For school students like those from the American High School Theatre Festival, just putting a play like The Crucible on at the Fringe is a remarkable enough achievement. Arthur Miller’s acclaimed piece of American theatre, with its period language and colloquialisms, is a difficult play to read and grasp in full. This young cast however do a remarkable job of delivering a show to savour, with as little as possible trimmed off Miller’s original text while remaining as relevant and powerful as ever.
While the story is based on events in Salem, Massachusetts in 1692, Miller wrote The Crucible as a parallel to McCarthy-ism and the Communist ‘witch hunt’ seen in 1950s USA. With this rendition, the costumes of the actors make it very ambiguous as to what era this play fits into, with some of the clothing looking a far cry from 17th Century attire. Rather than a criticism, it allows the story to have a contemporary relevance regarding American religion, politics and the justice system, and the play seems to occupy the past and the present simultaneously. With the current political climate in America, these are as relevant as ever. The group do well in communicating a new meaning in Miller’s words.
The actors filling the roles of John Proctor, Abigail, Danforth and Tituba do very well in communicating their feelings – be it anger, sadness or a raging fury. Tituba especially does well to be so memorable a character given her relatively small role. The relationship between Proctor and Abigail is portrayed in exactly the right way; fuelled by an emotional and physical intensity resulting from Abigail’s manipulative nature and Proctor’s guilt. Elizabeth Proctor is also realised very well onstage, as is Reverend Hale who cuts a stern but desperate figure throughout. Reverend Parris could have done with being slightly louder and more animated, capturing his growing insecurity and nervousness. In spite of this, the whole cast really do well and grow into the performance as it unfolds.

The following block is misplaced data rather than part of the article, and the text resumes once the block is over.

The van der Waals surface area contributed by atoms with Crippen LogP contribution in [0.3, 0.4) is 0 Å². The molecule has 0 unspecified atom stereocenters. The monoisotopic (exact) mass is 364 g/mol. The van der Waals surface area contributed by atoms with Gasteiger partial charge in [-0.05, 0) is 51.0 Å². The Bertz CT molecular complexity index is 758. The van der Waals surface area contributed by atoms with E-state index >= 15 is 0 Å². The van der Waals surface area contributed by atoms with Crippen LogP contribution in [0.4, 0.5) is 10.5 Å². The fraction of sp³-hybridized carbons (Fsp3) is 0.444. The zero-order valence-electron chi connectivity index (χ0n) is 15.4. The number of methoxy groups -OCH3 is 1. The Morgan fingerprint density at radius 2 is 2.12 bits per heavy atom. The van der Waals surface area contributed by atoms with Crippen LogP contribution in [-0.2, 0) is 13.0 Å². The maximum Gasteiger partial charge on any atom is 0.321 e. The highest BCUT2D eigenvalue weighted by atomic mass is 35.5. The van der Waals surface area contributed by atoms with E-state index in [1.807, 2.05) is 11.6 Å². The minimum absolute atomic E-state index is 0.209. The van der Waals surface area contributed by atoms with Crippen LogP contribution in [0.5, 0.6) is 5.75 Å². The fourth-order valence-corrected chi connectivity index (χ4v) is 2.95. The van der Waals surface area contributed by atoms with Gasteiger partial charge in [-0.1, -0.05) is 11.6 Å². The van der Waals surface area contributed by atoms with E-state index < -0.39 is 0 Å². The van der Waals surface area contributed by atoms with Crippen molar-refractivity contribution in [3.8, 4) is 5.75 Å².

When The Crucible first ran back in 1953, Miller disliked how stylised this opening version was. This rendition could also have done with being a little more restrained. While not an endemic flaw, the multi-coloured and ever changing light arrangements do little to add to the atmosphere, although there are moments, such as during Act Three, that it does serve a purpose. Similarly, hearing the psalm singing in Act One makes sense but elsewhere the music feels out of place and unnecessary. Moments including Tituba being circled by the other characters, while the intention is obvious, feel too much and the play subsequently loses its sense of realism. It would have been better to leave these moments perfectly silent and naturalistic, allowing the characters to be the focus of attention.
This remains, however, a powerful rendition of a difficult play to put on effectively. The young cast do a good job of capturing the hysteria and explosiveness of the situation in Salem – an increasingly good job as the play goes on. It is a shame that some of the technicalities detract from the experience, because this is still an accomplished show from a group that has every right to a place at the Fringe.
theSpace @ Venue 45 (Venue 45)
Photo Credit: Jonah Price